One of the best researches over the Ethnic diversity and dialects in Ptolemaic Egypt and especially in Alexandria, comes from prof. W. Clarysse. Prof. Clarysse after examining all the available evidence regarding the names of ancient Macedonians in the Alexandria of Egypt, concludes that “nearly all the names are Greek and only 3 hellenized families shows traces of foreign descent“. Furthermore, he adds “All these names have in common the feature that they are not in koine, but represent one of the “Doric” Greek dialects. As the old Greek dialects gradually disappear in Greece itself toward- the end of the Hellenistic period, it is the more interesting tο see them alive and well in the names of the most prominent families at the royal court in Alexandria. Dialect names were not born by peasants or common Alexandrians, but functioned as a hallmark of the highest nobility.
The list of eponymous officers confirms that of the eponymous priests: Doric names were typical of some of the higher families at the royal court. It seems possible that members of these families were still speaking a Doric dialect.“[..]
“This remind us of a famous passage where Plutarch criticises the later Ptolemies because some of them had forgotten to speak Macedonian (ενίων δε και το μακεδονίζειν εκλιπόντων). Plutarchus. Vita Antonii 27.5)- This shows that at the Alexandrian court Macedonian remained spoken for a long time alongside koine Greek and was considered us a sign of aristocratic descent. Speaking only plain koine was considered a sign of degeneration! A vivid illustration of the Macedonian roots of the Ptolemies is provided by one of the poems of Poseidippos in the famous Milan papyrus, which is to be published shortly by G. Bastianini and C. Gallazzi.” The poem was no doubt meant to accompany a statue group of Ptolemy II and his parents, perhaps in Olympia. Ptolemy ll himself speaks, proudly reminding the reader of his roots in Heordaiai’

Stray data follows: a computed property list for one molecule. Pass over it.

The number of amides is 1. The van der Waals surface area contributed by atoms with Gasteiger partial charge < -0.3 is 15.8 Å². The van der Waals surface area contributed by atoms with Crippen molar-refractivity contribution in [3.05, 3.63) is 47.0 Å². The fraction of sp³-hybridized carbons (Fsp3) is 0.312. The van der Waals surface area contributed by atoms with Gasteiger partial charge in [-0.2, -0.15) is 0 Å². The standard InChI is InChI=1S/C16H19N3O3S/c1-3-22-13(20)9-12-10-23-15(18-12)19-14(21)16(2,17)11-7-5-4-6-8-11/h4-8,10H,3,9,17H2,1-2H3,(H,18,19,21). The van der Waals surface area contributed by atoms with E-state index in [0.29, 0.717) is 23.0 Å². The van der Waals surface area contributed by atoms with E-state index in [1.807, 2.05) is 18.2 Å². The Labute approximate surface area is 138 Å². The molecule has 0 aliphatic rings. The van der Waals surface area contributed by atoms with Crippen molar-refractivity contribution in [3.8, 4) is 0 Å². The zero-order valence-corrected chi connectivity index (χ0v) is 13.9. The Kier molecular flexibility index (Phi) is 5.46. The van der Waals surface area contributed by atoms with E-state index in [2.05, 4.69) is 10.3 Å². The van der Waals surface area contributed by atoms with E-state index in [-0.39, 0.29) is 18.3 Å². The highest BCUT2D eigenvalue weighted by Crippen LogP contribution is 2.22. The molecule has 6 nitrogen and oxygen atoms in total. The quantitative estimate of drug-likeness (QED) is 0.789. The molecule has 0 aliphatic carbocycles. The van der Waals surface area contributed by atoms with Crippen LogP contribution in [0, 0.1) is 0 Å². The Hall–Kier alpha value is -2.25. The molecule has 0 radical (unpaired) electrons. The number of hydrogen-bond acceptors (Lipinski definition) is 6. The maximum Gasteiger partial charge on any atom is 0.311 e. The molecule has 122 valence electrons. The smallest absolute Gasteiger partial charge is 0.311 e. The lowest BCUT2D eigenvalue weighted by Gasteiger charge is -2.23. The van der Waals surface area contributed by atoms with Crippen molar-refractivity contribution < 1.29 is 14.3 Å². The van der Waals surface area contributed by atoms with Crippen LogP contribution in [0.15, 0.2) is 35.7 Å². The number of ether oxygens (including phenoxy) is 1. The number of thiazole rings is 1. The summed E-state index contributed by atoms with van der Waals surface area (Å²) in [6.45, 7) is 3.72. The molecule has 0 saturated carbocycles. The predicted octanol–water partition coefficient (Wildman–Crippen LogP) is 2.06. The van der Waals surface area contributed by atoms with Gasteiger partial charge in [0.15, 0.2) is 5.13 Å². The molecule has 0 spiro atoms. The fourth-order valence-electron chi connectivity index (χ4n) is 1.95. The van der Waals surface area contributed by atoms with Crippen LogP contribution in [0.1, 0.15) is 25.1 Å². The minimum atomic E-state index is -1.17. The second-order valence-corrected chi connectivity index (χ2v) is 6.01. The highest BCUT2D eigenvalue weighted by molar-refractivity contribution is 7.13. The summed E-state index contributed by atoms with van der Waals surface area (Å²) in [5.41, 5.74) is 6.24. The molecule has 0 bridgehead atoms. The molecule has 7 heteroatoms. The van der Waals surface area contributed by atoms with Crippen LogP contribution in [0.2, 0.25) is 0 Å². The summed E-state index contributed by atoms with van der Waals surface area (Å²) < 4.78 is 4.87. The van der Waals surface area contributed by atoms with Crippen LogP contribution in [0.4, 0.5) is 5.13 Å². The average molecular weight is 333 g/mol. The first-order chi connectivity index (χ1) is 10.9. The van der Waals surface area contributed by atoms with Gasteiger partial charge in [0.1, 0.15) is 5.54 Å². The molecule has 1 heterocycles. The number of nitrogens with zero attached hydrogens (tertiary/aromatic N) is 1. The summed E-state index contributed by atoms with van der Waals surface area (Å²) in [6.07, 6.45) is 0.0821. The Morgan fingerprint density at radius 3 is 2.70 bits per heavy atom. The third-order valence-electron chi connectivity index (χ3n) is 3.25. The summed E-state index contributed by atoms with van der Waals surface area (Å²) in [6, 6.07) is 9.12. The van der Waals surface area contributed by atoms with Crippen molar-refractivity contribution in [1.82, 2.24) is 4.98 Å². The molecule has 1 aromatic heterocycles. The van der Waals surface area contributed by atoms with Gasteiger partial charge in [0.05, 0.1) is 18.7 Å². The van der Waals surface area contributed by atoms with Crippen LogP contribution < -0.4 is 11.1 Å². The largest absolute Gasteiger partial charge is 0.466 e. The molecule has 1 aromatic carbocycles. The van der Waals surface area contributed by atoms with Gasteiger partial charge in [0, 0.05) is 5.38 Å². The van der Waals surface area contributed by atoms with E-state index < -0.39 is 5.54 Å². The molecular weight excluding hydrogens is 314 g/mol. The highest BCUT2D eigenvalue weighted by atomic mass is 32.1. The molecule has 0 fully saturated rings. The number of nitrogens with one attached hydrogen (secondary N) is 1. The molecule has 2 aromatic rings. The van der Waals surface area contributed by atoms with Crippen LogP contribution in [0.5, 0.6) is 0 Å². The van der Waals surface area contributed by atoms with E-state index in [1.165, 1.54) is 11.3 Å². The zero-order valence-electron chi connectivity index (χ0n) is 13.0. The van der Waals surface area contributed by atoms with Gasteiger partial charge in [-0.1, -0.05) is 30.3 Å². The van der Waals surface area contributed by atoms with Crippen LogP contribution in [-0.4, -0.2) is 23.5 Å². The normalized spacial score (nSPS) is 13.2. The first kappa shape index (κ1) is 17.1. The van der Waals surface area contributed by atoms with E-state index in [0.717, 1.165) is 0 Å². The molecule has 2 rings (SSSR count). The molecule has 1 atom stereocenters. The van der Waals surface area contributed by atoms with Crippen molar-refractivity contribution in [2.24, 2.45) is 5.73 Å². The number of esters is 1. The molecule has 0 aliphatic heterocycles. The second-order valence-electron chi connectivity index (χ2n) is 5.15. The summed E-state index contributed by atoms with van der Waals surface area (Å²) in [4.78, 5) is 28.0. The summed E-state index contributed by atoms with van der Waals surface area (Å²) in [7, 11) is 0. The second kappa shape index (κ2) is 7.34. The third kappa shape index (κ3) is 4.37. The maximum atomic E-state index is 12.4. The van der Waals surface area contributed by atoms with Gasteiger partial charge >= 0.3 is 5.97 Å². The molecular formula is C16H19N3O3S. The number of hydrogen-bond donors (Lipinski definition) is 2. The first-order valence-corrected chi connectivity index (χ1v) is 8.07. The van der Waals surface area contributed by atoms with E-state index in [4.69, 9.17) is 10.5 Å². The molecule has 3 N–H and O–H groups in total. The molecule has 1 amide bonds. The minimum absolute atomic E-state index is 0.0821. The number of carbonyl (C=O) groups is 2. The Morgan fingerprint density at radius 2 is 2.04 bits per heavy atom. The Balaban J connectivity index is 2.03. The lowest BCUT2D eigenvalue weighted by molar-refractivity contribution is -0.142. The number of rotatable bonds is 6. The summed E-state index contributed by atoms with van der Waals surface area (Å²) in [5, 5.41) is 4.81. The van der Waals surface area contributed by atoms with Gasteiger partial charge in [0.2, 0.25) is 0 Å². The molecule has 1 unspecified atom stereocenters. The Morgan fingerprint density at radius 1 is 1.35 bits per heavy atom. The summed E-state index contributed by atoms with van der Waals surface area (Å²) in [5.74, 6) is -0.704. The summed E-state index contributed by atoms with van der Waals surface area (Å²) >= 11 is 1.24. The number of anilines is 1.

“We are the first three and only kings who have won the Olympic chariot race, my parents and i am number one, having the same name Ptolemaios and being the son of Berenike, belonging to the race of the Heordaioi. The two others are my parents “
The most remarkable thing about this poem is its language: it is the only poem by Posidippos that is not written in the usual poetic koine. It is written in a Doric dialect…the -prestige dialect” which the Macedonian kings spoke among their peer. That the Macedonians kings claimed a relationship with the Dorians is confirmed by an inscription found in Xanthos, where the Dorieis of Central Greece, asking for financial help from the Xanthians, stress that such help would be appreciated by king Ptolemy, who is a relative of the Dorians through the line of the kings of the Argead dynasty since Herakles.” Even if the oldest form of Macedonian may have been a non-Greek language, by the Hellenistic period it had certainly become a Greek dialect*.»
[*]NGL Hammond and G.T. Griffith, A History of Macedonia II (Oxford 1979) 39-54 are probably right to consider Macedonian as a Greek dialect throught its history. Here i am only interested in the form it took in the Hellenistic Period.
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